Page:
And I think the next couple of months in Washington is going to be a butting of heads of how do we stimulate the economy, because I don’t think there’s any question that some kind of pick me up for the economic is necessary to prevent the possibility of a double dip recession. So that’s kind of the context that’s going on in Washington, and we can talk a little bit more about that in the Q&A. But the other point I wanted to make just very quickly is what’s happening in Europe right now. I think Europe is a kind of flashing alarm, Wade, about what could happen in the United States if we don’t get our fiscal situation under control.
Essentially, Europe’s story, as everyone knows, is a story of debt, and it’s a story of way too much debt financed entitlement programs, income redistribution programs. Wade, I think you wrote a book over ten years ago that this was gonna happen. What was the title of your book, Wade, again?
Wade: It was New Century New Deal.
Stephen: That was a great book, and I remember when you and I first met you had just come out with that book. And it warned about what happens if these countries in Europe and of course the United States don’t get their old age programs under control. I think the central point I wanted to make to people, everyone knows what’s going on in Europe with this debt crisis. But the central point I wanted to make is that this is driven by two things: (1) politicians who won’t be serious about getting programs under control. And that’s true in Europe and it’s also unfortunately true in the United States.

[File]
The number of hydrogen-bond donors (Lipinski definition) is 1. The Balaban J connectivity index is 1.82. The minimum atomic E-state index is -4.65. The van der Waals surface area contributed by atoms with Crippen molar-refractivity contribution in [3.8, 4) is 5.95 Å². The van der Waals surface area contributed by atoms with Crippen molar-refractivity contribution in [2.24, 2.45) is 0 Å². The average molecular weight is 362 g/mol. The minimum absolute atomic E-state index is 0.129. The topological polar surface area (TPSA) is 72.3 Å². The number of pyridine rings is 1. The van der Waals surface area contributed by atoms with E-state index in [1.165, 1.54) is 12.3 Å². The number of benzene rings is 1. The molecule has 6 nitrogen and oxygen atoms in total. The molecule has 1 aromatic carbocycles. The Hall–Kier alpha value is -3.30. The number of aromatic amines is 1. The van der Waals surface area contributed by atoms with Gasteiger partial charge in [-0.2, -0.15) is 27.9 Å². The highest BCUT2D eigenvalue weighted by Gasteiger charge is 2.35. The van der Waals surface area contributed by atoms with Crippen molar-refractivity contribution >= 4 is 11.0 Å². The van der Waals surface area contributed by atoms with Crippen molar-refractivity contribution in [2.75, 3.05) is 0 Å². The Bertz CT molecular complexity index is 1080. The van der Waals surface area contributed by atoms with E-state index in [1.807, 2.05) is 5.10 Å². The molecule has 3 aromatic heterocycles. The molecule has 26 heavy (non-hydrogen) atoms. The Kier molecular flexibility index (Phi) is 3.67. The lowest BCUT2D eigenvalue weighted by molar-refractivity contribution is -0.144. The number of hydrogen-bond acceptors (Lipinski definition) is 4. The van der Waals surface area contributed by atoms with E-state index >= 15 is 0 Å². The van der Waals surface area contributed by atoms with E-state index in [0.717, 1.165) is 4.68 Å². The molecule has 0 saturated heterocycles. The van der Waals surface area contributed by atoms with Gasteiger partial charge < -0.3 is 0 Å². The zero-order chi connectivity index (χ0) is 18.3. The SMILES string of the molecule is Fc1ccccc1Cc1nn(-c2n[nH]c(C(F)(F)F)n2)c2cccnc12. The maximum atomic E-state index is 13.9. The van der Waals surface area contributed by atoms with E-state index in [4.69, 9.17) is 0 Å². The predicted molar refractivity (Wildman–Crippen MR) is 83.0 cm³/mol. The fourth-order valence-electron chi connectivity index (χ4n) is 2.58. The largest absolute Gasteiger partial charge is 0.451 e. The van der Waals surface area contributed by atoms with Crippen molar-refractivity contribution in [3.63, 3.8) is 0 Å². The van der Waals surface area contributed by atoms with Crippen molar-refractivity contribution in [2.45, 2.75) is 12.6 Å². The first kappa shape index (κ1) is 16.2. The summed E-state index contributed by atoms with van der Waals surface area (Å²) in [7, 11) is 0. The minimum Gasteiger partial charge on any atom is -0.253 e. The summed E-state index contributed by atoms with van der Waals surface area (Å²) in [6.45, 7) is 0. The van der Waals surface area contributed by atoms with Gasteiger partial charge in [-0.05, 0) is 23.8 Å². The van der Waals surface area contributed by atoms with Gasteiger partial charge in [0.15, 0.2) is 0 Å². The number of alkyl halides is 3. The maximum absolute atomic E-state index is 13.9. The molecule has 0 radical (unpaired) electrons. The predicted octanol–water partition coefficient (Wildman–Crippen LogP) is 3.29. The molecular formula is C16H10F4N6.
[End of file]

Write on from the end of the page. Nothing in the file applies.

And it’s driven by the second factor of demographics, and there’s a saying and I think it’s in your book that demographics is destiny. And we are moving to a situation in the United, and Europe is a little bit ahead of us, where over the course of the next 15 to 20 years, we’re gonna have 75 million baby boomers retiring. Those are 75 million people who are today working for the most part and paying taxes who in 15 to 20 years time won’t be paying taxes and working they’ll be collecting benefits. Now we can see that this train is gonna crash, right? And the reason Europe is important, Wade, is I think they’re about five or six years ahead of us on the train track.
So I just think pay attention as investors to whether the United States and countries like Germany and France and Italy and Spain get serious about making cuts in these kinds of programs that are simply becoming unaffordable because in a lot of these countries you’re moving towards a situation where you only have essentially two workers for every one person collecting these benefits, and it’s simply not sustainable. And so that’s kind of my message is this is a real time of choosing for the United States and Europe about – there’s two possibilities in Europe right now.